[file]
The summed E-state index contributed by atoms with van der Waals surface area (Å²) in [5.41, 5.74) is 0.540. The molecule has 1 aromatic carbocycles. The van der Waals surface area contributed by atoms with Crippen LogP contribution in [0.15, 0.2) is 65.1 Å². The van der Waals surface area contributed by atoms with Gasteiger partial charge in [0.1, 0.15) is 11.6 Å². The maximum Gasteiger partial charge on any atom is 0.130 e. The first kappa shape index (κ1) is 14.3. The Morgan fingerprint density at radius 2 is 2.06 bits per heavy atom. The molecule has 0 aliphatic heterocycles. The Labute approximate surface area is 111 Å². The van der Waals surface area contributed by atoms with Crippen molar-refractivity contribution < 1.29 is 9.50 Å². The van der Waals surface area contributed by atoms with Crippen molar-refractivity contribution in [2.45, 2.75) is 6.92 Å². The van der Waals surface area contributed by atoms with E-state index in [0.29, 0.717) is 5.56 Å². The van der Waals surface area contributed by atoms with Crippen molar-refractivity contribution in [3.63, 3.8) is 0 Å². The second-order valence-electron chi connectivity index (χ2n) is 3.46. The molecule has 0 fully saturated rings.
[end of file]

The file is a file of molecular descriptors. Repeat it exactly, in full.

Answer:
The summed E-state index contributed by atoms with van der Waals surface area (Å²) in [5.41, 5.74) is 0.540. The molecule has 1 aromatic carbocycles. The van der Waals surface area contributed by atoms with Crippen LogP contribution in [0.15, 0.2) is 65.1 Å². The van der Waals surface area contributed by atoms with Gasteiger partial charge in [0.1, 0.15) is 11.6 Å². The maximum Gasteiger partial charge on any atom is 0.130 e. The first kappa shape index (κ1) is 14.3. The Morgan fingerprint density at radius 2 is 2.06 bits per heavy atom. The molecule has 0 aliphatic heterocycles. The Labute approximate surface area is 111 Å². The van der Waals surface area contributed by atoms with Crippen molar-refractivity contribution < 1.29 is 9.50 Å². The van der Waals surface area contributed by atoms with Crippen molar-refractivity contribution in [2.45, 2.75) is 6.92 Å². The van der Waals surface area contributed by atoms with E-state index in [0.29, 0.717) is 5.56 Å². The van der Waals surface area contributed by atoms with Crippen molar-refractivity contribution in [3.63, 3.8) is 0 Å². The second-order valence-electron chi connectivity index (χ2n) is 3.46. The molecule has 0 fully saturated rings.